As the season shifts, so does my spice box. Slowly as winter gives way to a warmer spring and summer, the mustard seeds give way to more fennel and coriander. Saffron and cardamom tint my homemade nut milks and an extra pinch of turmeric accompanies my grains and greens. Almost intuitively, I find myself reaching for certain spices that not only flavor a meal but bring balance and support to my body in the changing environment. My strong winter chai shifts to something a little lighter and fresher, like this fennel latte, welcoming in flavors that have more bitterness and astringency.
I remember the first time I experienced this level of intentionality with eating. I had made friends with an Ayurvedic family on the island. Every Sunday, we would gather our community together to share a family meal. Robin and Sonja, who are both devoted practitioners and avid cooks, would often take the lead in the kitchen and direct how we could support. One of us would bring a building dish, like grains or root vegetables, and another would bring the extractive dish, like legumes, greens or bitter vegetables. Someone else would bring a yogurt sauce or a chutney, and the meal would start to come together with ease. We’d plate the different sides to make a balanced bowl and gather around the table together for a great meal and conversation.
Over the months, as the weather shifted, the ingredients would change, too. The rice, which was rich with ghee and ginger in the winter, switched to a more drying grain, like millet with toasted cumin in spring, and a soothing coconut rice with fresh cilantro in summer. It was subtle. The methods were the same, the way we cooked and built our bowls didn’t change, but the intentional use of ingredients kept us yoked with the changing seasons. Because Kauai’s seasons are much more subtle than other climates, our growing season here stays relatively the same through the year. My approach to seasonal eating has me tuning in more with my day-to-day needs (vikriti) and using local foods and flavors to bring balance to my body and mind.
Turmeric and mustard seed in this recipe are two great spices for spring. Brown mustard seeds are pungent in taste and warming in the post-digestive effect on the body. Turmeric is bitter, astringent and pungent in taste, and has a heating quality as well. These two work together to support Kapha. Other great Kapha reducing spices black pepper, cumin, ginger, garlic, coriander, clove, anise, cayenne, caraway, cinnamon, mace, marjoram, mustard seeds, orange peel, oregano, parsley, pippali, sage, tarragon, thyme. If you’re curious to learn more about the intentional uses of spices for healing, I love Maya Tiwari’s A Life of Balance as a reference guide to what foods are supportive for the different doshas through the seasons.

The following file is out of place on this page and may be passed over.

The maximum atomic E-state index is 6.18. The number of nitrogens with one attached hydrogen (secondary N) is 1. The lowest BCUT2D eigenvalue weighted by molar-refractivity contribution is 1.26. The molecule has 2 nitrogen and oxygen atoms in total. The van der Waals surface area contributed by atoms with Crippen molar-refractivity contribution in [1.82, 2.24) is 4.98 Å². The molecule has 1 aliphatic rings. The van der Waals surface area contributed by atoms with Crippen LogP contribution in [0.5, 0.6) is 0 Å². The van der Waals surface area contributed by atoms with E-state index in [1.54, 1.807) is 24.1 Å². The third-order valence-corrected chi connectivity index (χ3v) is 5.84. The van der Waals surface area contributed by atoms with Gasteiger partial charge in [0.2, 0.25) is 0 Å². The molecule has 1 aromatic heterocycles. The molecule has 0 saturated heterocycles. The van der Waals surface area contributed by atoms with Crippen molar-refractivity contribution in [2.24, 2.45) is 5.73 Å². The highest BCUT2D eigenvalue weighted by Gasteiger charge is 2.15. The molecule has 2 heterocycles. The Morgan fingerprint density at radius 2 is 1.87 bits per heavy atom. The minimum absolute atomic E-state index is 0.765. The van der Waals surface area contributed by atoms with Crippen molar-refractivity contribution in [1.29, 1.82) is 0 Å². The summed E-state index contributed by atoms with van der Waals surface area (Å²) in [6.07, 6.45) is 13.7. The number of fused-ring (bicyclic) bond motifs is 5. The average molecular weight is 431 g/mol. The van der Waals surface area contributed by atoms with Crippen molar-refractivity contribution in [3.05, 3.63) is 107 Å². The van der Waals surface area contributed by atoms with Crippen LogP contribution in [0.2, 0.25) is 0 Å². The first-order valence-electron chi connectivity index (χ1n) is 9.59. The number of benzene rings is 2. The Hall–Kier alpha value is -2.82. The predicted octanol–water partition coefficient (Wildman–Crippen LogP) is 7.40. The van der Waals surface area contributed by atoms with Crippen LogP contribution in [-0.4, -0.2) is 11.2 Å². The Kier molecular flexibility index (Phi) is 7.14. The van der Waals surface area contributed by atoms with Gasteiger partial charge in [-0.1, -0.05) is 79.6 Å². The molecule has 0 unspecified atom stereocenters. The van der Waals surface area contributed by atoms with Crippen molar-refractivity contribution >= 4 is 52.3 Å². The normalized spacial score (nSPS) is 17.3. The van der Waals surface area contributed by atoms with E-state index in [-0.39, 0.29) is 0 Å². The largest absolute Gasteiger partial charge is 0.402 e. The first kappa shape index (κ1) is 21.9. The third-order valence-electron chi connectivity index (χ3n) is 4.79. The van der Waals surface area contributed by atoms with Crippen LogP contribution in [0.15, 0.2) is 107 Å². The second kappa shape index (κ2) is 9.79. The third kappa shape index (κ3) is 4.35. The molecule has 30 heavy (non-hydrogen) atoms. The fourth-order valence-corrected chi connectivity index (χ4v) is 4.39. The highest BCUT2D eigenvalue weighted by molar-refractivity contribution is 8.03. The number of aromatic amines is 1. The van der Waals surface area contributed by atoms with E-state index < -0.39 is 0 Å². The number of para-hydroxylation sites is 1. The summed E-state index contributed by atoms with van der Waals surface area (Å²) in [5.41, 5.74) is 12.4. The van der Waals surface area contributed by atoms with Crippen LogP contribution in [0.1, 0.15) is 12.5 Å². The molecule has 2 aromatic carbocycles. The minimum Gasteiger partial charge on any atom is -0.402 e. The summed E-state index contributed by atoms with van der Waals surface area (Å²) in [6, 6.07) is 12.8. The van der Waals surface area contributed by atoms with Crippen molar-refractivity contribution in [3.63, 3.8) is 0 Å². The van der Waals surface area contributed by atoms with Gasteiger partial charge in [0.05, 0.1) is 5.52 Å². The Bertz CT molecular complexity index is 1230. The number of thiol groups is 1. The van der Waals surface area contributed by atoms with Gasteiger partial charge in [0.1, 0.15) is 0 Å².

TURMERIC POLENTA, ROASTED BEETS & GREENS
Beet Green Pesto
4 stalks beet greens, washed & chopped
1 cup fresh spinach
½ bunch parsley
1 clove garlic (optional)
½ lemon, juiced
½ tsp salt (or to taste)
Combine the greens and garlic in a food processor or blender. Pulse until finely chopped. Add the salt, lemon juice and olive oil. Pulse again until well combined. Taste and adjust seasonings as desired. Transfer to a jar to store until ready to use.
4 small beets, peeled & cubed
Preheat the oven to 400F. Scrub, peel and cube the beets. Toss in olive oil and spread evenly across a baking sheet or pan. Add an inch of water of the pan. Cover with parchment paper to create a steaming effect for the beets. Roast in oven for 30 minutes, remove the cover and continue to cook for another 15 minutes, or until tender. Remove from oven.
1 tbsp ghee
1 tbsp turmeric powder
1 tbsp cumin seeds
1 tsp brown mustard seeds
1 cup polenta
3-4 cups water
While the beets are roasting, In a medium sauce pan, heat the ghee on low heat. Add the turmeric and cumin seeds to lightly toast in the pan for a minute, stirring frequently to avoid burning. Once fragrant, add the polenta and 1 cup of water. Bring to a boil, then reduce to low heat and stir every 2-3 minutes while continuing to add the water, cup by cup, until fully combined. Remove from heat, cover and set aside while you cook the greens.
1 tbsp ghee
1 tbsp mustard seeds
1 bunch of fresh chard (or greens of choice)
In a skillet, heat the ghee on low heat. Add the mustard seeds to lightly toast in the pan for a minute, stirring frequently to avoid burning. This will be a quick process, less than a minute so don’t walk away to multi-task, or you’ll have a pan of popping seeds!
To serve, add the hot polenta to a bowl, layer with the pesto, roasted beets and greens. Enjoy hot!
Makes 3-4 servings